Canada’s Military Operations on NATO’s Eastern Flank: Why They Matter


Image credit: Wikimedia Commons

by Andrew Rasiulis
CGAI Fellow
July, 2017


Table of Contents


The Canadian Armed Forces today are actively engaged with two operations supporting NATO missions along its eastern flank. First, Canada has taken a lead role in the establishment of a battalion-sized battle group in Latvia (Operation REASSURANCE), as part of NATO’s enhanced forward presence to deter Russian use of force against NATO territory (Article 5 commitment). Operation REASSURANCE also includes an air force commitment of six fighter jets (“Six Pack”) to provide air protection along NATO’s eastern and southern flanks, as well as a naval frigate committed to tasks in the Mediterranean and Black seas. Canada is one of four NATO allies to take such a prominent role. The other three battalion groups in this deterrence initiative are led by the U.K. in Estonia, Germany in Lithuania, and the U.S. in Poland. This has placed Canada’s commitment squarely on the politico-military map.

Canada’s second operation is a NATO out-of-area training and capacity-building mission in Ukraine. While not a member of NATO and therefore not subject to Article 5 provisions of deterrence and defence, Ukraine is a long-standing NATO partner under the auspices of the Partnership for Peace (PfP). Within the mandate of Operation UNIFIER, the Canadian Armed Forces’ mission is to assist in modernizing and reforming the Ukrainian military. This operation is keyed to the larger NATO and EU aim of assisting Ukraine with its declared policy of reform and battle against the Russian-supported rebel uprising in the eastern Donbass.

With such a substantive military commitment on Canada’s part to NATO, it is appropriate to reflect on why NATO is important to Canadian foreign and defence interests, i.e., why NATO and why it matters.


Origins of NATO and Canada's Commitment

According to NATO’s first secretary general, Lord Ismay, NATO was formed in 1949 to “keep the Russians out, the Americans in, and the Germans down”. Remarkably, by the end of the Cold War in 1991, the Soviet Union version of the “Russians” ceased to be a threat, the Americans had fully stayed the course of defence engagement of the North Atlantic area, and Germany reunified as a leading and fully integrated member of NATO and the EU. This successful outcome did not, however, obviate the requirement for the alliance, nor of Canada’s commitment. Rather, a transitional period followed the Cold War which involved the expansion of the alliance through co-operation with former members of the Warsaw Pact and Soviet Union. At the same time, Russia as the successor state to the Soviet Union felt that its interests in the post-Cold War period had been betrayed and resumed a more aggressive use of military force to reinforce its foreign and domestic interests.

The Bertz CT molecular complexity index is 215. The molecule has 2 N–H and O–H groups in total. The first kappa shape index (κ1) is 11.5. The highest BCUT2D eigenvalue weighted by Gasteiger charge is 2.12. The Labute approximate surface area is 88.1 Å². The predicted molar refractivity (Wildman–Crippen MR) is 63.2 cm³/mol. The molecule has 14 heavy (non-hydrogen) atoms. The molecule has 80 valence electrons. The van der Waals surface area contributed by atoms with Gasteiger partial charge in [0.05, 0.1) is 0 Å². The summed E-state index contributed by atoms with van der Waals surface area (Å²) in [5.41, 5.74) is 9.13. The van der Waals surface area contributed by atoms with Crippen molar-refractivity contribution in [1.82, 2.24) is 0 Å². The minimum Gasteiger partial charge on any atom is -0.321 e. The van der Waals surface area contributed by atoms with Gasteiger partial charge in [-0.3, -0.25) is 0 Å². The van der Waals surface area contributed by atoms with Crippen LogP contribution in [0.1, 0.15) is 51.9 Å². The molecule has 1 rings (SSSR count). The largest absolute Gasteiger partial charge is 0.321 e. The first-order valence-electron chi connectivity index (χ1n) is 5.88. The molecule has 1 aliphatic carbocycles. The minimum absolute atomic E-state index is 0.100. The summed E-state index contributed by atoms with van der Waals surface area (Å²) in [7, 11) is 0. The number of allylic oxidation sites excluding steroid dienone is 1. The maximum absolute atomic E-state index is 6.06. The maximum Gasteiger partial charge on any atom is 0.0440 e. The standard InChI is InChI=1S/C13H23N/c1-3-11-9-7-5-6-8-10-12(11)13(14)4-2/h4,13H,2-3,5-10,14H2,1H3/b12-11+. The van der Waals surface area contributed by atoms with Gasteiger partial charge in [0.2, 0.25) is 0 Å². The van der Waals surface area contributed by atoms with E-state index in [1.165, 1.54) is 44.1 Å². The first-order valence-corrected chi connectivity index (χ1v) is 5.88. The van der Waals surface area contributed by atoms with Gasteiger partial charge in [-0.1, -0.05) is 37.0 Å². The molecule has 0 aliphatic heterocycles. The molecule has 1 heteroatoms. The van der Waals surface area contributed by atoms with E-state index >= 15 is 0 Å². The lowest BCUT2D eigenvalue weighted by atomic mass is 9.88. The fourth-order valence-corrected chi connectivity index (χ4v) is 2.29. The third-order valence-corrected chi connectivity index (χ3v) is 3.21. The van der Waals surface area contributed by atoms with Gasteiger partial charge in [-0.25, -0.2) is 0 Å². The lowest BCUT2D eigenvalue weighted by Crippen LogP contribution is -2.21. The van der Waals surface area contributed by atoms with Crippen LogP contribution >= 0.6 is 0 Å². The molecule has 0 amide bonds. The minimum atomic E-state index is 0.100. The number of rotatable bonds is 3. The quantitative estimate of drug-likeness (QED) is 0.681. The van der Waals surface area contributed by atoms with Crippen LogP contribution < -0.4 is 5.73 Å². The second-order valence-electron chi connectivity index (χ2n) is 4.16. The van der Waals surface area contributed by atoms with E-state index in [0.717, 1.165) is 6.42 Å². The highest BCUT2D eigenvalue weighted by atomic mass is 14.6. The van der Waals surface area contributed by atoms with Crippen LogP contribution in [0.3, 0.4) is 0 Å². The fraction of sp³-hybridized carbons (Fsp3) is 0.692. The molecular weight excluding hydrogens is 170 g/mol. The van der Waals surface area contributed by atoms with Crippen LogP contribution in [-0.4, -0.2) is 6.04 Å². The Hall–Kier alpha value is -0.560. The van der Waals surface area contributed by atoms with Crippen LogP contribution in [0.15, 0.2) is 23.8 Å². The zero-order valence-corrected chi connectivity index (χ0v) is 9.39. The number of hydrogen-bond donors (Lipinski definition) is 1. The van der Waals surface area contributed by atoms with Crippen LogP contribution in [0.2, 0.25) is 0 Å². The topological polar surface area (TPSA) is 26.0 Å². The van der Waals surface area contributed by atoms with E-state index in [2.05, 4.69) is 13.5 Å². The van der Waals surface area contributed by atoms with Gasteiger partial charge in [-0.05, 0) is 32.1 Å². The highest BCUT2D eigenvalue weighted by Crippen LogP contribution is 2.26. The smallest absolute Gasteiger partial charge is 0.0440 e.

Canadian diplomats were keenly active in the formation of NATO in 1949. A key tenet of Canadian defence policy since Confederation had been that Canadian interests were best served as part of a coalition. Originally as part of the British Empire, Canadian expeditionary forces served in the Nile Expedition, the Boer War and the First World War. In the Second World War, they were part of the British Commonwealth. With the emergence of the Cold War, Canadian interests were served by promoting a North Atlantic coalition which, importantly, mitigated the historical American predilection for isolationism.

Canadian interests, however, went further than provisions for military defence within a North Atlantic coalition. Rather, Canadian diplomats pushed aggressively for Article Two of the Washington Treaty that established NATO. Known as the “Canadian Article”, its purpose was to define NATO as more than a defence alliance by including a reference to economic co-operation. While Article Two did not lead to much in and of itself, Canadian interests of economic association and integration within the North Atlantic area were echoed in then-prime minister Pierre Trudeau’s Third Option in the 1970s, and finally, the Canada-European Union Comprehensive Economic and Trade Agreement (CETA) in 2016 under Prime Minister Justin Trudeau.


Canadian Expeditionary Commitment: Variation On a Theme

Canadian military forces initially deployed to Europe as part of Canada’s NATO commitment at the outbreak of the Korean War. Simultaneously, Canadian forces fought with the UN coalition in Korea and deployed to Europe as part of NATO’S deterrent. The European commitment remained generally steadfast throughout the Cold War. Adjustments and reductions were made under Pierre Trudeau, who was skeptical of the need to sustain a Canadian military presence in West Germany. Chancellor Helmut Schmidt leveraged an appeal to Trudeau to keep the Canadian presence, playing on Trudeau’s economic Third Option. With the famous quip “no tanks, no trade”, Canadian troops remained.

As the Cold War ended, Canadian military deployments became focused on coalition peacekeeping and then peace support missions. Other than a small logistical component remaining in Germany, the Canadian Forces consolidated around their permanent bases in Canada.